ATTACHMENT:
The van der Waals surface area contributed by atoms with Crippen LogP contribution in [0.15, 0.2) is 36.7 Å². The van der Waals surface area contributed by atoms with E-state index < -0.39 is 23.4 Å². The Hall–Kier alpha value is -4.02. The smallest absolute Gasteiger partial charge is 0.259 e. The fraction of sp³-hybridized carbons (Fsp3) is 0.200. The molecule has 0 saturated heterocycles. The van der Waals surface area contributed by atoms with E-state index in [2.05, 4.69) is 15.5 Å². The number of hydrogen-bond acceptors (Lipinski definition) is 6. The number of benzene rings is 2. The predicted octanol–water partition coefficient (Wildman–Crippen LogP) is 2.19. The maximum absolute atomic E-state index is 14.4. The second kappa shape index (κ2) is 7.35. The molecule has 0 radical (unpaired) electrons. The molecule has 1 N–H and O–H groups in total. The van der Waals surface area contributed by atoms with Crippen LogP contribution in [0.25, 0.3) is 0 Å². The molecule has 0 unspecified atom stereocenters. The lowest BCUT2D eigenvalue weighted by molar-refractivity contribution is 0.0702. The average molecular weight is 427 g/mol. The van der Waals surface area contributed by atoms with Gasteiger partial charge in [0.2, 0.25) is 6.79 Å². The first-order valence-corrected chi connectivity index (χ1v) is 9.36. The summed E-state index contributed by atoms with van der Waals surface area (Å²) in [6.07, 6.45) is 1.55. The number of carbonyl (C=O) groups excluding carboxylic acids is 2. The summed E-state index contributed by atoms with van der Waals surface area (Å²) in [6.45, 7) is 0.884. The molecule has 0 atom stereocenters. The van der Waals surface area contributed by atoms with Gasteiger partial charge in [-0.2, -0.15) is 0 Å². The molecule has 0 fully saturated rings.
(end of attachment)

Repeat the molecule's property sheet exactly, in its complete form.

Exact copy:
The van der Waals surface area contributed by atoms with Crippen LogP contribution in [0.15, 0.2) is 36.7 Å². The van der Waals surface area contributed by atoms with E-state index < -0.39 is 23.4 Å². The Hall–Kier alpha value is -4.02. The smallest absolute Gasteiger partial charge is 0.259 e. The fraction of sp³-hybridized carbons (Fsp3) is 0.200. The molecule has 0 saturated heterocycles. The van der Waals surface area contributed by atoms with E-state index in [2.05, 4.69) is 15.5 Å². The number of hydrogen-bond acceptors (Lipinski definition) is 6. The number of benzene rings is 2. The predicted octanol–water partition coefficient (Wildman–Crippen LogP) is 2.19. The maximum absolute atomic E-state index is 14.4. The second kappa shape index (κ2) is 7.35. The molecule has 0 radical (unpaired) electrons. The molecule has 1 N–H and O–H groups in total. The van der Waals surface area contributed by atoms with Crippen LogP contribution in [0.25, 0.3) is 0 Å². The molecule has 0 unspecified atom stereocenters. The lowest BCUT2D eigenvalue weighted by molar-refractivity contribution is 0.0702. The average molecular weight is 427 g/mol. The van der Waals surface area contributed by atoms with Gasteiger partial charge in [0.2, 0.25) is 6.79 Å². The first-order valence-corrected chi connectivity index (χ1v) is 9.36. The summed E-state index contributed by atoms with van der Waals surface area (Å²) in [6.07, 6.45) is 1.55. The number of carbonyl (C=O) groups excluding carboxylic acids is 2. The summed E-state index contributed by atoms with van der Waals surface area (Å²) in [6.45, 7) is 0.884. The molecule has 0 atom stereocenters. The van der Waals surface area contributed by atoms with Gasteiger partial charge in [-0.2, -0.15) is 0 Å². The molecule has 0 fully saturated rings.